Tuesday, October 09, 2007

UK: Right hand drive and other oddities

Driving in the UK was certainly a fun and fascinating experience. Here I am posing next to the Vauxhaul/Opel Corsa that we had hired in Reading. It is quite a nifty little car, and the sad part is that you can't get stuff like this here in North America.

I got to observing the distinct things that I noticed were different. Here are my top 10:

10. People drive on the left hand side of the road and the right hand side of the car. (Duh, but I had to start with the obvious! :))

9. Driving on the other side of the car of course means that my usual habit of turning right to look behind me when I am in reverse doesn't work. This one took a bit of getting used to.

8. Roundabouts are everywhere. I have grown to love these things: why stop at a four-way stop or a traffic light when you can just merge into a roundabout and exit just as efficiently? Think of all those left turn accidents that this avoids.

7. Speed limits are reasonable. On country roads and dual-carriageways, speed limit can be up to 50mph. Considering the width of these roads, there would be a media circus if this were the speeds in Vancouver.

6. Cars are much smaller. This could be purely because things are just generally so much more expensive in the UK, but cars are much smaller, compact and practical than the bloatware you often find roaming the streets in Vancouver. The Opel/Vauxhaull is affiliated with GM by the way. Why does GM have this obsession that North Americans like big cars? If only they sold their European cars in Canada, I might actually use some of my GM points I've racked up over the years...

5. Petrol (gasoline) is very expensive. Think same price except in pounds per litre.

4. Everybody knows how to drive standard. Had I not had the chance to practice driving a standard transmission, right hand drive, 12 passenger mini-bus back in 2003, I think I might have freaked at this one, but this is old hat now. That and driving a manual transmission Mazda5 back home helps.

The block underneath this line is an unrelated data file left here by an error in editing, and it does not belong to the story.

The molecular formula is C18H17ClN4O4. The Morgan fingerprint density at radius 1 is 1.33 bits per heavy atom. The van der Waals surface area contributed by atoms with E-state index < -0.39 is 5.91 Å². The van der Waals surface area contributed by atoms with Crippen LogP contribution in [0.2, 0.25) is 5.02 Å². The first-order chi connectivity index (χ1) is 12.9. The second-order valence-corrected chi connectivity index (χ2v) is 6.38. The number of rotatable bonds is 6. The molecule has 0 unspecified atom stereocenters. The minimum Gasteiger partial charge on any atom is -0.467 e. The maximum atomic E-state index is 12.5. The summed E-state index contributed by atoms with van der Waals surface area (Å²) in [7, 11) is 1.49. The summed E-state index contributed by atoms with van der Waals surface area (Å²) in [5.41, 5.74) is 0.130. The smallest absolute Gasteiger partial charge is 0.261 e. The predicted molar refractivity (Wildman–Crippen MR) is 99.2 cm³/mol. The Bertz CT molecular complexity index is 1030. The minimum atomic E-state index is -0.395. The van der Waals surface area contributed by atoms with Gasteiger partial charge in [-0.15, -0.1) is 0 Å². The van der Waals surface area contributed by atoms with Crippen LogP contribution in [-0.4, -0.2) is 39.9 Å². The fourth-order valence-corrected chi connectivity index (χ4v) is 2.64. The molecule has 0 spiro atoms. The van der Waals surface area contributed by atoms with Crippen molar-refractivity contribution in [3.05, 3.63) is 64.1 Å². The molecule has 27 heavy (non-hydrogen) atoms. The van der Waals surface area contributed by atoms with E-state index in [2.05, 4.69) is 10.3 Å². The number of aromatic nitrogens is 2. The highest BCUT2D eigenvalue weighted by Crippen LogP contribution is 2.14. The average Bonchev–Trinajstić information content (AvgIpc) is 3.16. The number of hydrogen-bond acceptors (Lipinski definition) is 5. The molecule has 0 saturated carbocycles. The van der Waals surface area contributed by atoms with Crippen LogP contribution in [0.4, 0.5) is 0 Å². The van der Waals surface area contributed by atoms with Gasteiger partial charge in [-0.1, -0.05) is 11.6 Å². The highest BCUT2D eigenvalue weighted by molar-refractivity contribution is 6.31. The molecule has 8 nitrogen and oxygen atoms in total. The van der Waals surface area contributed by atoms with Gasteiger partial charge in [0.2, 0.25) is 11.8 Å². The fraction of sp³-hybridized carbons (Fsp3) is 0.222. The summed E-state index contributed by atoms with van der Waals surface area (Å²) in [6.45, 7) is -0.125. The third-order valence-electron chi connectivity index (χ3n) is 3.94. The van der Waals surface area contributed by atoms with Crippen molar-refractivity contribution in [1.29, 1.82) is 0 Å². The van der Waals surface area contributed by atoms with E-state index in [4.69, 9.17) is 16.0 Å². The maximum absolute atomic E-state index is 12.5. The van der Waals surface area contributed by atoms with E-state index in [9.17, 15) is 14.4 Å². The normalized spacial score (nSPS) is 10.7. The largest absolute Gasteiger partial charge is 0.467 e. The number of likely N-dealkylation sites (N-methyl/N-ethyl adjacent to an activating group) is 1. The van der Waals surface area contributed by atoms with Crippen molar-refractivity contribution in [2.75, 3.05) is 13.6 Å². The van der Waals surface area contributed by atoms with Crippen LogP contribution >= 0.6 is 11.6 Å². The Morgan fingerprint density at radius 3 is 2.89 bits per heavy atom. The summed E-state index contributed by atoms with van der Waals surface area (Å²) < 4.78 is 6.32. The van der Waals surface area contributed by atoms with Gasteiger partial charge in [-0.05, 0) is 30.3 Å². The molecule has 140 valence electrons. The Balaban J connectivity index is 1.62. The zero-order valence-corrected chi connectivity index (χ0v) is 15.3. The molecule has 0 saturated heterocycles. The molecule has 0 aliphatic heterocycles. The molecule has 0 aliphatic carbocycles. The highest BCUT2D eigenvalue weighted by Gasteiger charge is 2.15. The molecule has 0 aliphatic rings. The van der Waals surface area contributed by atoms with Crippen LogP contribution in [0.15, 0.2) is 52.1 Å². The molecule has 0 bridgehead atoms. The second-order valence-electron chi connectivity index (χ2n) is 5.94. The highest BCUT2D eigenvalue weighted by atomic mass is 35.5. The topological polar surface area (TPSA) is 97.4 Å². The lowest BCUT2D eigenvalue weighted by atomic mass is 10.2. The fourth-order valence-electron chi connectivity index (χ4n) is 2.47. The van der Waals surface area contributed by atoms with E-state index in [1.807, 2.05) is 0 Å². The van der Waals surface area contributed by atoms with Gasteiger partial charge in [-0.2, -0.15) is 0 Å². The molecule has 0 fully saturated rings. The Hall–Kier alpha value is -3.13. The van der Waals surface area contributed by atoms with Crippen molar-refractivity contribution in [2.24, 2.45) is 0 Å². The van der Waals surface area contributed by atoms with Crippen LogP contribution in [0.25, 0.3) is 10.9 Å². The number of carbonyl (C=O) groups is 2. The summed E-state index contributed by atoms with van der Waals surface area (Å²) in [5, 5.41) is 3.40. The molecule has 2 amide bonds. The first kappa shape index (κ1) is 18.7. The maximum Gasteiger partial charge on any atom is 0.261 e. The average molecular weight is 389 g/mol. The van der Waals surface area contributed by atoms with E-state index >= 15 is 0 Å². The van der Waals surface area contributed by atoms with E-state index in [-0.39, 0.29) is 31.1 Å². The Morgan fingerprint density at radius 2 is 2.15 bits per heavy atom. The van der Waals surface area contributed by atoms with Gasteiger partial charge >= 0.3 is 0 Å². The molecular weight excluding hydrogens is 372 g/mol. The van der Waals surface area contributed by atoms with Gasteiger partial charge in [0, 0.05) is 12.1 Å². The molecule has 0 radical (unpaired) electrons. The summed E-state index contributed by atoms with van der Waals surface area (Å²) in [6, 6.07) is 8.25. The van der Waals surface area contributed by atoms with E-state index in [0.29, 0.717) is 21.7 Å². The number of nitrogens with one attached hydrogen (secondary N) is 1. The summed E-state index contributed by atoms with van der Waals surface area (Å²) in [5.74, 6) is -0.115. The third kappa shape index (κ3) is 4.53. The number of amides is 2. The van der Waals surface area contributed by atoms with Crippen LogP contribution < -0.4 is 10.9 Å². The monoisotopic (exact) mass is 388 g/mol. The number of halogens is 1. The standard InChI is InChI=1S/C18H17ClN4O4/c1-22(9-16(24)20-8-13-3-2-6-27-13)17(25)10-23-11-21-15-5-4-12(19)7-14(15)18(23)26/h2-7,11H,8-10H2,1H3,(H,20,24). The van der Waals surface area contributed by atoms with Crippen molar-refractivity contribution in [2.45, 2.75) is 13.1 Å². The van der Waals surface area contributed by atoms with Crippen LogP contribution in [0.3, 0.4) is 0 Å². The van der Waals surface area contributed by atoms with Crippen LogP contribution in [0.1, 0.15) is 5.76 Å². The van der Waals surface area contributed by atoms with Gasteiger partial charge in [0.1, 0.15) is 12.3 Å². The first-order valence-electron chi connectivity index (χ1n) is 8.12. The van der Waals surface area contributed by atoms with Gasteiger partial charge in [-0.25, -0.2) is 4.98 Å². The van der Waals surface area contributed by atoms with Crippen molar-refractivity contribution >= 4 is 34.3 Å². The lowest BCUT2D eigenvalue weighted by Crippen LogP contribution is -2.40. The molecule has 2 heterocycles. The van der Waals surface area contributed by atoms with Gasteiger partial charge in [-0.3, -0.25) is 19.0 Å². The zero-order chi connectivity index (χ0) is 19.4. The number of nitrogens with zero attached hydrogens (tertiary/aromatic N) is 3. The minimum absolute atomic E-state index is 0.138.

3. Standardized road signs. They were a bit difficult to figure out at first, but once you had them figured out, it was easy to navigate with them. Of course the hardest one for me to figure out was the white circle with the slash through it - I didn't know it meant "National Speed Limit" until I was told.

2. People know how to drive. In general, drivers are alert, aware and observe fast/slow lane rules. On the motorway, the slow lane really is the slow lane, and the fast lane is really the fast lane. You don't have people who drive in the 'fast' lane just because they feel like being on that side of the road.

And the number one thing I found was different...?

1. Drivers are much more courteous. I guess it has to do with knowing how to drive well. When you drive well and are aware, letting someone else go ahead of you means you'll know they'll be paying attention and you'll be making traffic flow more efficiently. Compare this to the "me-first" or the deadlock "you first, no you first" situations one often finds in Vancouver.

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